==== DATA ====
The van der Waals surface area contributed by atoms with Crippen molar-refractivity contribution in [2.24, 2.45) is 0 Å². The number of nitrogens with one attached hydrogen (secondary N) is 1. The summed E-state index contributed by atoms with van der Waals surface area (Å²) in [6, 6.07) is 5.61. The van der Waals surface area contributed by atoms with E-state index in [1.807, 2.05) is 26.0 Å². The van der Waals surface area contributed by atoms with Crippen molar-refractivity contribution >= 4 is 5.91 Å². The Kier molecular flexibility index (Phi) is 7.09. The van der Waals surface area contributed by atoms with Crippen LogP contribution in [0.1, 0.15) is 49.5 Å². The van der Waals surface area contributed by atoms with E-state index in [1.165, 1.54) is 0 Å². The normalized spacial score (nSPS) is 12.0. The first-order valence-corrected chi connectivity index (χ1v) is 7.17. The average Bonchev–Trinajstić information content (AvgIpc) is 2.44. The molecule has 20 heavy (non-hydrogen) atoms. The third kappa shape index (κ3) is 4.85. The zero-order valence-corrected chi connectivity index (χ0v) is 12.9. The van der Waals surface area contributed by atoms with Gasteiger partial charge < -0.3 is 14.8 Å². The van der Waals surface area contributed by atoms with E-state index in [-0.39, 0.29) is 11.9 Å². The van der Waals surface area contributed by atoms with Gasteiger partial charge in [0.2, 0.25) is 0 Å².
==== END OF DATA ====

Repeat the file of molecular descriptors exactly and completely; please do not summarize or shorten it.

The van der Waals surface area contributed by atoms with Crippen molar-refractivity contribution in [2.24, 2.45) is 0 Å². The number of nitrogens with one attached hydrogen (secondary N) is 1. The summed E-state index contributed by atoms with van der Waals surface area (Å²) in [6, 6.07) is 5.61. The van der Waals surface area contributed by atoms with E-state index in [1.807, 2.05) is 26.0 Å². The van der Waals surface area contributed by atoms with Crippen molar-refractivity contribution >= 4 is 5.91 Å². The Kier molecular flexibility index (Phi) is 7.09. The van der Waals surface area contributed by atoms with Crippen LogP contribution in [0.1, 0.15) is 49.5 Å². The van der Waals surface area contributed by atoms with E-state index in [1.165, 1.54) is 0 Å². The normalized spacial score (nSPS) is 12.0. The first-order valence-corrected chi connectivity index (χ1v) is 7.17. The average Bonchev–Trinajstić information content (AvgIpc) is 2.44. The molecule has 20 heavy (non-hydrogen) atoms. The third kappa shape index (κ3) is 4.85. The zero-order valence-corrected chi connectivity index (χ0v) is 12.9. The van der Waals surface area contributed by atoms with Gasteiger partial charge < -0.3 is 14.8 Å². The van der Waals surface area contributed by atoms with E-state index in [-0.39, 0.29) is 11.9 Å². The van der Waals surface area contributed by atoms with Gasteiger partial charge in [0.2, 0.25) is 0 Å².